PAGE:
If banned, both would be removed from app stores in the U.S., and current users would see their experience erode over time without access to updates.

  • De-platforming the app is the stupidest thing we could have done. That makes it very difficult for Apple and Google to manage and remove the app later if necessary. Also leaves the apps in a more vulnerable and insecure state, and people will side load, etc. i.e. It leaves us exactly where we don't want to be.
  • There are only two reasons why this is happening : the main one is that the orange idiot is using his anti China campaign to try and win ree election (which fortunately is not working). He is literally attacking everything that is Chinese and the ridiculous argument of "nacional security" holds absolutely no water since no evidence was ever presented to back it up. Btw this is true with regards not only to ticktock or wechat but also Huawei. The second very important reason is that the US has always gone after any company that has threatened its technological superiority. When they can't compete they bad and do anything to destroy the competition. The so called "free market" does not exist when it comes to the competition. The US government is a sore looser and is not beneath using dirty tactics to attempt to stay on top.
  • Spot on. You can see a shift in the powers now to. The usa is losing the number 1 spot and they will lose it quicker than they would of by breaking the technology agreement eveyone has so to speak in we do this part you do that. If China starts its own in house stuff it will not be long until others follow. I am not a massive fan of how China acts and is but I side with them with what's going on and got a huawei phone to. Have to say perfer it's version of android than Google's feels faster imo.
  • @James Allatt This issue with TikTok and Wechat pales in comparison to things like: That is just the tip of the iceberg.
  • "no evidence" The CCP.
  • No, your vision is too limited. 1st, wechat blocks all his competitor. For example, if someone send you a QR code in WeChat to invite you using WhatApp/Skype/Line, you cannot open it. 2nd, if you talk some sensitive political words in wechat, your words will not be delivered. If you talk more of those words, your account will be banned, even you are using it outside of China. And you will be warned when you entering China, worst case you will be arrested in China.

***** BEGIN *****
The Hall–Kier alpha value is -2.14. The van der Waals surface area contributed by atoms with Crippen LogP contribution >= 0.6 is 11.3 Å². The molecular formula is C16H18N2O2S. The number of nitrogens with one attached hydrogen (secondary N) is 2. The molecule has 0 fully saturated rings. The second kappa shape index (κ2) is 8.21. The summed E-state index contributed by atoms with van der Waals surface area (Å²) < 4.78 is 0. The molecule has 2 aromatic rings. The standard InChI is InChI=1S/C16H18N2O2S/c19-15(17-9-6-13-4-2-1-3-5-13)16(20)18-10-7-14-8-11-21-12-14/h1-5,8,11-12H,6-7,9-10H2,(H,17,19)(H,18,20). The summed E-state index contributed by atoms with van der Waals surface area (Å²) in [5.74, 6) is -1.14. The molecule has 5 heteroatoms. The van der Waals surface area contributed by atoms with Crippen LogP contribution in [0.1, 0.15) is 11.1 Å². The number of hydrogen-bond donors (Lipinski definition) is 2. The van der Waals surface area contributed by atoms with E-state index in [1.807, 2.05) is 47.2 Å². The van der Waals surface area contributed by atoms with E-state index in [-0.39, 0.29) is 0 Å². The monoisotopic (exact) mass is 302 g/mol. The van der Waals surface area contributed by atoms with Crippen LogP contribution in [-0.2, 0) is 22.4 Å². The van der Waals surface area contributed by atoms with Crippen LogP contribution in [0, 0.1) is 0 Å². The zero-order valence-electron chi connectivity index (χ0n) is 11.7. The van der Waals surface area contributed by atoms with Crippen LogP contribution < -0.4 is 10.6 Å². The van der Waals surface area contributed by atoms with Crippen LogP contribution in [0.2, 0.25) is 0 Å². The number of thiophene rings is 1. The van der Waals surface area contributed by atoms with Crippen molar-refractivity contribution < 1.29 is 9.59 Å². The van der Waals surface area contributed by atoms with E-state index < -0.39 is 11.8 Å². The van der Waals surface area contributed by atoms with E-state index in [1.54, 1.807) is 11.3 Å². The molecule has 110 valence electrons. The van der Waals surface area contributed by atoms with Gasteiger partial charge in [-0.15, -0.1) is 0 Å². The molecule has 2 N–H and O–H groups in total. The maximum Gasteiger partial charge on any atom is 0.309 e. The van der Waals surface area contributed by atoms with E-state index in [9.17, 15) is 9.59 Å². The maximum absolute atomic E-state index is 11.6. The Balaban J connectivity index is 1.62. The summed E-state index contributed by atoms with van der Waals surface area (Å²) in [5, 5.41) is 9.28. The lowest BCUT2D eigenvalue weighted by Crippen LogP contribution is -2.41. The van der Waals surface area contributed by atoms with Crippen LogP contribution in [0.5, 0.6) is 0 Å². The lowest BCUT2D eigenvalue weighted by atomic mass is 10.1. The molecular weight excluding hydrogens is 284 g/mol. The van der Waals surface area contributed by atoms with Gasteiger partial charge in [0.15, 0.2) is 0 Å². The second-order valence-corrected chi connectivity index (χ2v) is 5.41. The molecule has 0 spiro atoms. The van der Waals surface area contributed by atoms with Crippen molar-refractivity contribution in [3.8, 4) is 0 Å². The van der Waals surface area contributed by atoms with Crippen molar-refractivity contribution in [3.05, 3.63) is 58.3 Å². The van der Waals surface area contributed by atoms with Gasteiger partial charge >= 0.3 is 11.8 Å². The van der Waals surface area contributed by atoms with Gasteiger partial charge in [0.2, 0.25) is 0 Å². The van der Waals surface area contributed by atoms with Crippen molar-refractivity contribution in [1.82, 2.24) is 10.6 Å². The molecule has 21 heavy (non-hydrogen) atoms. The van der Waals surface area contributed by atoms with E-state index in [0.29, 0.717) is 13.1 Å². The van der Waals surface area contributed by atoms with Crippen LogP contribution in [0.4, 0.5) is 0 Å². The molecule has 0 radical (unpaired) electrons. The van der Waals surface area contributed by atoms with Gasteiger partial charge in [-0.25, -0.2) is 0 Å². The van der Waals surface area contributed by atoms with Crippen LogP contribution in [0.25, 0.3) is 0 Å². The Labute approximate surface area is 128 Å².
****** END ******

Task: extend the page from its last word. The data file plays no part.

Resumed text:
• Booooohooooo... And? First it's false, second it's anything but a big deal... In other words worst case scenario you can't use we hat and travel to China..... Damn that's a end of world story right there... Come on... Gov gtfo of private affairs first you have no business being here... Second even if you did you are totally incompetent to regulate and that goes for dems and reps... Just stay into politics business is above you... Yeah even you mister trump, only your flock believe you are a good businessman no one else serious believes it...
  • Maybe they don't have evidence, but something that really concerns me, I have a private DNS server on my network and 10-20% of my bandwidth was being swallowed by DNS requests from my cheap Chinese mesh system (Tenda), none of which were requests from computers on the network and all were being made to Chinese language websites (a lot of these are sites from the companies behind TikTok and WeChat), what was going on I've no idea I didn't investigate beyond blocking, the cost of blocking all this unwanted traffic was a big performance hit for the network as around 90% of all blocked URLs were originating from the mesh. Swapped the devices to Netgear and suddenly the network is faster and there's a fraction of the number of DNS requests. If this is happening for a lot of cheap Chinese equipment around the country, then at the very least it's a huge bandwidth cost, especially if these devices are loading the webpages not getting blocked, but there could be a potential to use them for later denial of service attacks. I've got other Chinese equipment notable from Xiaomi, that I'm watching very closely, but these are all totally quiet and behaving as you would expect.
  • There is no such thing as banning anything in the tech world.... If the Chinese can't ban FB it's certainly not trump that will ban anything from anyone that want it
  • There is another key reason why this came about, there is practically no federal law in the US that mandates data security nationwide on companies like GDPR and the Data Protection Act. In laymen terms, data for a specific region has to reside in that specific region and it cannot be exported or sold out of that region without the users express consent. This is where regulation comes into play and those who advocate for de-regulation without understanding the ramifications are making the situation worse for everyone else in the US. The other reason is quite obvious, the moron is pandering to his base and trying to show "he is a strongman".